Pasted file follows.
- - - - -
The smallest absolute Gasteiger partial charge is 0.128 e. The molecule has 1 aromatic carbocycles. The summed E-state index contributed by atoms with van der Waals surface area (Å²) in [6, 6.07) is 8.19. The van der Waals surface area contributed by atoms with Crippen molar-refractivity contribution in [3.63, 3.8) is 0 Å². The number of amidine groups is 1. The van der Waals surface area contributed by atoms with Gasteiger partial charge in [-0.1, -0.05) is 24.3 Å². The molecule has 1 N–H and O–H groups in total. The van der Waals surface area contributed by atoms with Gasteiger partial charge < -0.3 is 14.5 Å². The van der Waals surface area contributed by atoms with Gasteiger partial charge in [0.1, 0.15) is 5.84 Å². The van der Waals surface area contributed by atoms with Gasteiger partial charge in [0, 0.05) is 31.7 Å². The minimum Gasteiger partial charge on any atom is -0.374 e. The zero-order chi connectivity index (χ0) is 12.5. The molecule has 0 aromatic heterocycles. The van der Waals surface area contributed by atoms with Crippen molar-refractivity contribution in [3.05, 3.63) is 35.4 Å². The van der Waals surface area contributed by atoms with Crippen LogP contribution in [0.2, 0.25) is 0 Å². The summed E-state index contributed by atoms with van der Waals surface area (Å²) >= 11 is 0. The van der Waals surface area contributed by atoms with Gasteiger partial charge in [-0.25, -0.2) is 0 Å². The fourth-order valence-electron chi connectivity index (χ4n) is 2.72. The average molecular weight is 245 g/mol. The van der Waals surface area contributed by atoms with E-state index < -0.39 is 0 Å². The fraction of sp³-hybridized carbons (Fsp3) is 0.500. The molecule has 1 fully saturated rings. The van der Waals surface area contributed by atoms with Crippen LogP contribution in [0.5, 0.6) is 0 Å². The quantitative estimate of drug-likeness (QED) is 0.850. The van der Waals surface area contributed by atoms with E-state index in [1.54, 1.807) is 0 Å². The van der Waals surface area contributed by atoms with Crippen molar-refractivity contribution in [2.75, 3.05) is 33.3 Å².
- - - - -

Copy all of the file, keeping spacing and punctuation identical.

The smallest absolute Gasteiger partial charge is 0.128 e. The molecule has 1 aromatic carbocycles. The summed E-state index contributed by atoms with van der Waals surface area (Å²) in [6, 6.07) is 8.19. The van der Waals surface area contributed by atoms with Crippen molar-refractivity contribution in [3.63, 3.8) is 0 Å². The number of amidine groups is 1. The van der Waals surface area contributed by atoms with Gasteiger partial charge in [-0.1, -0.05) is 24.3 Å². The molecule has 1 N–H and O–H groups in total. The van der Waals surface area contributed by atoms with Gasteiger partial charge < -0.3 is 14.5 Å². The van der Waals surface area contributed by atoms with Gasteiger partial charge in [0.1, 0.15) is 5.84 Å². The van der Waals surface area contributed by atoms with Gasteiger partial charge in [0, 0.05) is 31.7 Å². The minimum Gasteiger partial charge on any atom is -0.374 e. The zero-order chi connectivity index (χ0) is 12.5. The molecule has 0 aromatic heterocycles. The van der Waals surface area contributed by atoms with Crippen molar-refractivity contribution in [3.05, 3.63) is 35.4 Å². The van der Waals surface area contributed by atoms with Crippen LogP contribution in [0.2, 0.25) is 0 Å². The summed E-state index contributed by atoms with van der Waals surface area (Å²) >= 11 is 0. The van der Waals surface area contributed by atoms with Gasteiger partial charge in [-0.25, -0.2) is 0 Å². The fourth-order valence-electron chi connectivity index (χ4n) is 2.72. The average molecular weight is 245 g/mol. The van der Waals surface area contributed by atoms with E-state index < -0.39 is 0 Å². The fraction of sp³-hybridized carbons (Fsp3) is 0.500. The molecule has 1 fully saturated rings. The van der Waals surface area contributed by atoms with Crippen LogP contribution in [0.5, 0.6) is 0 Å². The quantitative estimate of drug-likeness (QED) is 0.850. The van der Waals surface area contributed by atoms with E-state index in [1.54, 1.807) is 0 Å². The van der Waals surface area contributed by atoms with Crippen molar-refractivity contribution in [2.75, 3.05) is 33.3 Å².